A comparative electron microscopic study of apatite crystals in collagen fibrils of rat bone, dentin and calcified turkey leg tendons
- Additional Document Info
- View All
Crystal-collagen relationships in calcified turkey leg tendons and cortical bone and dentin of the rat were studied by bright field and selected-area dark field electron microscopy. The latter imaging technique enables the specific and direct visualization of apatite crystal sizes and their crystallographic orientations within collagen fibrils. Cortical bone possessed the longest mean c-axial length (170 +/- 50 A), then the tendon (142 +/- 43 A) and the smallest was dentin (110 +/- 30 A). Crystallographic orientations of apatite were found to alternate between a,b- and c-axial planes along the axial period of longitudinally sectioned collagen. This distribution of apatite may reflect a crystal alignment with collagen molecules as they spiral in superhelical fashion along the long axis of the collagen fibril. Apatite crystals were localized within both the gap and overlap zones of collagen fibrils even at very early stages of mineralization. The relative amounts of mineral within single collagen periods were determined as a function of electron absorbency. In the tendon at the onset of mineralization 80% of the mineral was located in the gap zone and 20% in the overlap zone; with further mineralization these relative amounts changed to 55% in the gap zone and 45% in the overlap zone. This 55/45% ratio observed in the heavily mineralized tendon was also observed in both cortical bone and dentin. The implications of these findings are discussed in view of collagen molecular ordering and the spread of apatite along collagen fibrils.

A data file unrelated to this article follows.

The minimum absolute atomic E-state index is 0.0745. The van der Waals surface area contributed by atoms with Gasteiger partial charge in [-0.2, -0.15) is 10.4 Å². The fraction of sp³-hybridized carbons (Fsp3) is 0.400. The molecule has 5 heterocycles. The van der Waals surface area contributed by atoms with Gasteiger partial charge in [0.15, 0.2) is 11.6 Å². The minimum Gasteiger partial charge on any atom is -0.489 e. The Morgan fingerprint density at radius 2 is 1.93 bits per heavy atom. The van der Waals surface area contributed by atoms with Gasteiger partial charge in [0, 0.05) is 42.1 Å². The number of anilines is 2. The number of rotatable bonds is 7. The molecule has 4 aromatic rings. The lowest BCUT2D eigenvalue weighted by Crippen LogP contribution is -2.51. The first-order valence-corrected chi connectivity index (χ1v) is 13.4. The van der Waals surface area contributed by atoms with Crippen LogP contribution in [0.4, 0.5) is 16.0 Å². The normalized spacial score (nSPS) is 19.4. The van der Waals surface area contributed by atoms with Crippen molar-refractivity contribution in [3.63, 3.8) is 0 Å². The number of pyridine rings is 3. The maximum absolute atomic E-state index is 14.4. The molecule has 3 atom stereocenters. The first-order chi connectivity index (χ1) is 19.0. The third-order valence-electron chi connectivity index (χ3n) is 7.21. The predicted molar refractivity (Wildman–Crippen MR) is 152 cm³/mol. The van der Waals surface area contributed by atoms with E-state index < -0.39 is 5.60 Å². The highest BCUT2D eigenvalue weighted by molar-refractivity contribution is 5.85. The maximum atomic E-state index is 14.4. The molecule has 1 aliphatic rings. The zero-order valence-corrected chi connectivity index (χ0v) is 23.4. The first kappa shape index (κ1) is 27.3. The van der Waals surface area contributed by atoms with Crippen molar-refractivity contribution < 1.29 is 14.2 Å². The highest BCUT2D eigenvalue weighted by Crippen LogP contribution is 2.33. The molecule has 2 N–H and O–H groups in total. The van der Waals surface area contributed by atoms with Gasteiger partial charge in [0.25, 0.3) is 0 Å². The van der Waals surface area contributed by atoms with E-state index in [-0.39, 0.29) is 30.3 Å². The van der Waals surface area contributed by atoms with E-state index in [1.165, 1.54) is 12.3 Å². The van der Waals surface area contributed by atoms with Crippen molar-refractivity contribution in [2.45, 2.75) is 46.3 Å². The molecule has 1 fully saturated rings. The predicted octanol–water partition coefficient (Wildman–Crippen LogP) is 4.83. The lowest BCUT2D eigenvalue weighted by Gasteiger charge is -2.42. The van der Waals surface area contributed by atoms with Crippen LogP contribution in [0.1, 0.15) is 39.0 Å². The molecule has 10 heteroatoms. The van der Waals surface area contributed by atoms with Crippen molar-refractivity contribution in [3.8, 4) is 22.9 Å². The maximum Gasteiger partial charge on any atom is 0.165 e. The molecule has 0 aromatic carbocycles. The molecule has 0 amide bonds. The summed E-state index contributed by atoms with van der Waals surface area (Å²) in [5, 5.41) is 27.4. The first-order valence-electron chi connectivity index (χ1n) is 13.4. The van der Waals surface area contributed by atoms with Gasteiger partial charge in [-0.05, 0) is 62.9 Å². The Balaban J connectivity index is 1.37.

has subject area